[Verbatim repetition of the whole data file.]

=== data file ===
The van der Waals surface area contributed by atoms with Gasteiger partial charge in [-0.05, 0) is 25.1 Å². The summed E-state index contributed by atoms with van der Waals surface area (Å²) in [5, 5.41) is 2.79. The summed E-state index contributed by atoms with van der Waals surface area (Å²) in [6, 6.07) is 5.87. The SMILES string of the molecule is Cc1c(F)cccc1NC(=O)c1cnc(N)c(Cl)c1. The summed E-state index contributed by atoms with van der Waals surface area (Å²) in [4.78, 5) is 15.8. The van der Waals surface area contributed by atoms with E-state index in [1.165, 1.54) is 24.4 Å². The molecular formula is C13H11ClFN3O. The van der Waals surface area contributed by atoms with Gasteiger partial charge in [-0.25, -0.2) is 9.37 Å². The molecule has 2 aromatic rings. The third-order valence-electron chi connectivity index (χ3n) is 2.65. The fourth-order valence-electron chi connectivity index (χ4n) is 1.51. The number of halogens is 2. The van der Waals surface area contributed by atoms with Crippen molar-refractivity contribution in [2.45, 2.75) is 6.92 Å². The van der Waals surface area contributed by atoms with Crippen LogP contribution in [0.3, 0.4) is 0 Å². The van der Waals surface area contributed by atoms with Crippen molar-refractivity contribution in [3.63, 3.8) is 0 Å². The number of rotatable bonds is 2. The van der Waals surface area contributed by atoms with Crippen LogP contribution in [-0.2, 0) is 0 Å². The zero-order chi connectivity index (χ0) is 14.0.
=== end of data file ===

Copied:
The van der Waals surface area contributed by atoms with Gasteiger partial charge in [-0.05, 0) is 25.1 Å². The summed E-state index contributed by atoms with van der Waals surface area (Å²) in [5, 5.41) is 2.79. The summed E-state index contributed by atoms with van der Waals surface area (Å²) in [6, 6.07) is 5.87. The SMILES string of the molecule is Cc1c(F)cccc1NC(=O)c1cnc(N)c(Cl)c1. The summed E-state index contributed by atoms with van der Waals surface area (Å²) in [4.78, 5) is 15.8. The van der Waals surface area contributed by atoms with E-state index in [1.165, 1.54) is 24.4 Å². The molecular formula is C13H11ClFN3O. The van der Waals surface area contributed by atoms with Gasteiger partial charge in [-0.25, -0.2) is 9.37 Å². The molecule has 2 aromatic rings. The third-order valence-electron chi connectivity index (χ3n) is 2.65. The fourth-order valence-electron chi connectivity index (χ4n) is 1.51. The number of halogens is 2. The van der Waals surface area contributed by atoms with Crippen molar-refractivity contribution in [2.45, 2.75) is 6.92 Å². The van der Waals surface area contributed by atoms with Crippen LogP contribution in [0.3, 0.4) is 0 Å². The van der Waals surface area contributed by atoms with Crippen molar-refractivity contribution in [3.63, 3.8) is 0 Å². The number of rotatable bonds is 2. The van der Waals surface area contributed by atoms with Crippen LogP contribution in [-0.2, 0) is 0 Å². The zero-order chi connectivity index (χ0) is 14.0.